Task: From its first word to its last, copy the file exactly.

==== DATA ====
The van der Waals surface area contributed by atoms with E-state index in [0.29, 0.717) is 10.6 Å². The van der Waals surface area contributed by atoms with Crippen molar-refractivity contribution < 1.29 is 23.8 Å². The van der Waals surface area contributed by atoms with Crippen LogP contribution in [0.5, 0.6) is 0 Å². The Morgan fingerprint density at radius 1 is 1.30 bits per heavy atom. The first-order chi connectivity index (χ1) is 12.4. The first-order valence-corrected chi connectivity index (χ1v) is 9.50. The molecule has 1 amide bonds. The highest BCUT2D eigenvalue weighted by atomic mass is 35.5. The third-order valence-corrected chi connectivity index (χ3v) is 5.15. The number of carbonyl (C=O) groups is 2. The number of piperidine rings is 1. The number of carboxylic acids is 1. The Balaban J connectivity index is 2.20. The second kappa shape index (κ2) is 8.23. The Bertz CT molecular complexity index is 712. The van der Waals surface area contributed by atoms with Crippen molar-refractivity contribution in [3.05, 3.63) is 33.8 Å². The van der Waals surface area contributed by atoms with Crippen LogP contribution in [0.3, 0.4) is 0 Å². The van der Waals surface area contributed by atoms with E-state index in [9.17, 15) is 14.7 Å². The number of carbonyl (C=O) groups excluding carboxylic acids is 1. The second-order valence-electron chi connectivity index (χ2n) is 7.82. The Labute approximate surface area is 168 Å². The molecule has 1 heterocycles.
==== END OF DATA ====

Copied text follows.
The van der Waals surface area contributed by atoms with E-state index in [0.29, 0.717) is 10.6 Å². The van der Waals surface area contributed by atoms with Crippen molar-refractivity contribution < 1.29 is 23.8 Å². The van der Waals surface area contributed by atoms with Crippen LogP contribution in [0.5, 0.6) is 0 Å². The Morgan fingerprint density at radius 1 is 1.30 bits per heavy atom. The first-order chi connectivity index (χ1) is 12.4. The first-order valence-corrected chi connectivity index (χ1v) is 9.50. The molecule has 1 amide bonds. The highest BCUT2D eigenvalue weighted by atomic mass is 35.5. The third-order valence-corrected chi connectivity index (χ3v) is 5.15. The number of carbonyl (C=O) groups is 2. The number of piperidine rings is 1. The number of carboxylic acids is 1. The Balaban J connectivity index is 2.20. The second kappa shape index (κ2) is 8.23. The Bertz CT molecular complexity index is 712. The van der Waals surface area contributed by atoms with Crippen molar-refractivity contribution in [3.05, 3.63) is 33.8 Å². The van der Waals surface area contributed by atoms with Crippen LogP contribution in [0.3, 0.4) is 0 Å². The van der Waals surface area contributed by atoms with E-state index in [9.17, 15) is 14.7 Å². The number of carbonyl (C=O) groups excluding carboxylic acids is 1. The second-order valence-electron chi connectivity index (χ2n) is 7.82. The Labute approximate surface area is 168 Å². The molecule has 1 heterocycles.